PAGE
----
Israel bombed rocket launching sites, weapons depots and other locations in the Gaza Strip for a second day on Thursday, as rocket fire from the Palestinian territory continued unabated and the death toll on both sides of the border rose to at least 18, officials said.
The violence -- by far the most intense since Israel's invasion of Gaza nearly four years ago -- drew condemnation from countries around the globe, with the United States denouncing the Palestinian militant group Hamas for firing rockets on civilian targets in Israel, and Middle Eastern leaders focusing their ire on the Jewish state.
Speaking on Israeli television, Brig. Gen. Yoav Mordechai, Israel's chief military spokesman, said Prime Minister Benjamin Netanyahu "has given the chief of staff approval to widen the operation" as planned. "A very, very intensive night is expected in Gaza," he warned. "It will not be a quiet night for the terrorists in Gaza."
Mordechai said the Gaza militants' rocket batteries had been dealt "a heavy blow" but that they still had some "residual" capabilities.
Israeli television said Defense Minister Ehud Barak has given the army approval to call up as many as 30,000 reservists.
But there was no immediate indication that Israel is gearing up to launch a ground offensive into the Gaza Strip.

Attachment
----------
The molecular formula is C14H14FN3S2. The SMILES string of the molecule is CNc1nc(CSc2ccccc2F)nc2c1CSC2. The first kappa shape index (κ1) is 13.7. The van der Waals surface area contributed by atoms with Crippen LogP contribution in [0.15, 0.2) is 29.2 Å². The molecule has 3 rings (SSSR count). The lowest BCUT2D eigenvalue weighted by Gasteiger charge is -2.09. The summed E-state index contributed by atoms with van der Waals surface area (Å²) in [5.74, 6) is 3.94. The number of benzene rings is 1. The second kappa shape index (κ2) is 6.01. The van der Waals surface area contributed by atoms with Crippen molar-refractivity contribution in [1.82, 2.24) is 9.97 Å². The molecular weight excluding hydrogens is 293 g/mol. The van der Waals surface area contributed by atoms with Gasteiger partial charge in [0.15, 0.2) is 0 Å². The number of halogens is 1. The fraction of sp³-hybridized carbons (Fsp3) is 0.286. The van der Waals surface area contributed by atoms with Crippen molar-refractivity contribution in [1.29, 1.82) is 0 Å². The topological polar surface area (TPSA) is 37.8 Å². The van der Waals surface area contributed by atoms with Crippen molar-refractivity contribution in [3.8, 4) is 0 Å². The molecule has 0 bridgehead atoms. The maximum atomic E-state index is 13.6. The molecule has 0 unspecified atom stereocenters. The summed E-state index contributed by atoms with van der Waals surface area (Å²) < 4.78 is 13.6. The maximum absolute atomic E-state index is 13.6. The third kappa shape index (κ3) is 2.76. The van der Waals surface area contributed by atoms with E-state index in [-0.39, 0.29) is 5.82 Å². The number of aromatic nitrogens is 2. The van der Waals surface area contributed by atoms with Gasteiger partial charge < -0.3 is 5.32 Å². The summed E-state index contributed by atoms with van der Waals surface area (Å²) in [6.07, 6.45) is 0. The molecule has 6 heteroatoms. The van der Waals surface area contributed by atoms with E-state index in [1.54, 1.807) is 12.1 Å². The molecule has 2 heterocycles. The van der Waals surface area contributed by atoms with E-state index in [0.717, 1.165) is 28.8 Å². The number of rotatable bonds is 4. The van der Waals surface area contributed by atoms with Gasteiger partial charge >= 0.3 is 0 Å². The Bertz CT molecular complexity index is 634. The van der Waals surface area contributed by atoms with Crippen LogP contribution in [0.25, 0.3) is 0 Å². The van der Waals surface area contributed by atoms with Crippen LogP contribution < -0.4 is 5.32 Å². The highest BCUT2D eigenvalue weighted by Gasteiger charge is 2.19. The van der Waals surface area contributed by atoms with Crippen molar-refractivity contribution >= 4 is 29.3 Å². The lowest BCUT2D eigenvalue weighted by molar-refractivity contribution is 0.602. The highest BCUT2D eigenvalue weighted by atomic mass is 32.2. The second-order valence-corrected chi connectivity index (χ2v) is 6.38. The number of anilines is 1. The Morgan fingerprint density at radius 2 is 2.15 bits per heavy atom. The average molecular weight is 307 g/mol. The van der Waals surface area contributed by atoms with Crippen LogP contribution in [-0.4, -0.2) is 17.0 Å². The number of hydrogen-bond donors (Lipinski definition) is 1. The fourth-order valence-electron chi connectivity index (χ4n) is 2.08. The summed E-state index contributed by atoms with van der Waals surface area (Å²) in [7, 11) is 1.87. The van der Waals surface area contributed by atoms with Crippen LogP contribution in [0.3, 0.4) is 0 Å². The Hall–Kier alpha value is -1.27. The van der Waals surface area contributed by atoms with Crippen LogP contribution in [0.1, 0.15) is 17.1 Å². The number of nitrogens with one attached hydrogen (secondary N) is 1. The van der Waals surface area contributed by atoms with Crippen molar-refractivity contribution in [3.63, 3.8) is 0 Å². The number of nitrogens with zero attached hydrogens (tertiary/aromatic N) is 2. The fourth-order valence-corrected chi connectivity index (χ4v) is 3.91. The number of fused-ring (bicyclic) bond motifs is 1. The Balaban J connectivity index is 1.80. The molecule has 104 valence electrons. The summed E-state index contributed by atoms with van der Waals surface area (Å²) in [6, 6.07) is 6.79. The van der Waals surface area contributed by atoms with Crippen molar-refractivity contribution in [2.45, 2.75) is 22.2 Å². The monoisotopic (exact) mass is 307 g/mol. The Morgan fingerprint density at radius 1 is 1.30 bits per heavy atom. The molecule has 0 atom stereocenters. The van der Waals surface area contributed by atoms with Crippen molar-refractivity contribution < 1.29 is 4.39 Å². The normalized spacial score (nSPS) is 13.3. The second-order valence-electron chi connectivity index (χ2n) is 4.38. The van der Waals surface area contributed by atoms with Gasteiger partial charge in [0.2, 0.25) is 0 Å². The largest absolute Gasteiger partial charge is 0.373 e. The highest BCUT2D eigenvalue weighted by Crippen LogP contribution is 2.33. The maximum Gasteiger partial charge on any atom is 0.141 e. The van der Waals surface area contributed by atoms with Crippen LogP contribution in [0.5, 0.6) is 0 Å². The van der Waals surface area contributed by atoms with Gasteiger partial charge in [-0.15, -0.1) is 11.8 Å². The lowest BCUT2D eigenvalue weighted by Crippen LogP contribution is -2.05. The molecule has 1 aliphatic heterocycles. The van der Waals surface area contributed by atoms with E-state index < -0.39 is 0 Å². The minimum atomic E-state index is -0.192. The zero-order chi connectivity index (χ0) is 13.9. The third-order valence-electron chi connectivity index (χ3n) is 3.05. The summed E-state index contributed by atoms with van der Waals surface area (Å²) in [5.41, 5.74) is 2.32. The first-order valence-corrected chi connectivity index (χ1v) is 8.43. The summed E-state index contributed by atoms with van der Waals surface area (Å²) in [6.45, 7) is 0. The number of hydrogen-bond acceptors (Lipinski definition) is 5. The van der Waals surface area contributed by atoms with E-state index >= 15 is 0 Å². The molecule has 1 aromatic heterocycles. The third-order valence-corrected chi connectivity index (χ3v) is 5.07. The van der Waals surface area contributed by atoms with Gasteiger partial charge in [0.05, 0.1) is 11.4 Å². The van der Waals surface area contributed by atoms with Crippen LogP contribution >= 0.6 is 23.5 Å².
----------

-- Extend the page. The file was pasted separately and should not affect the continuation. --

Egyptian President Mohamed Morsi ordered his prime minister to lead a delegation to Gaza to show support for the Palestinians, Egyptian state television reported. "The Israelis must realize that this aggression is unacceptable and would only lead to instability in the region," Morsi told his nation in a televised address.
White House spokesman Jay Carney, meanwhile, said there is "no justification" for the rocket attacks by Hamas, the Islamist organization that has governed Gaza since 2006. He called on those responsible to immediately stop the "cowardly acts."
Even as Egypt was denouncing the Gaza strike, Egyptian officials were broadening their search for allies in the push to obtain a cease-fire. Morsi called Jordan's King Abdullah II on Thursday evening to ask him to help lobby U.S. and Israeli officials, the Jordanian government confirmed. Jordan, a close U.S. ally, is one of only two Arab states with diplomatic ties to Israel.
Fifteen Palestinians -- eight of them civilians, according to news services -- have been killed by the Israeli airstrikes, which started Wednesday with the assassination of Hamas military commander Ahmed al-Jabari.
Israel said the offensive was an attempt to halt rocket fire from inside Gaza, which had escalated last weekend. But the airstrikes instead triggered new waves of rocket launches, which rained down on towns and villages in southern Israel Wednesday night and Thursday.
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SOURCE: The Washington Post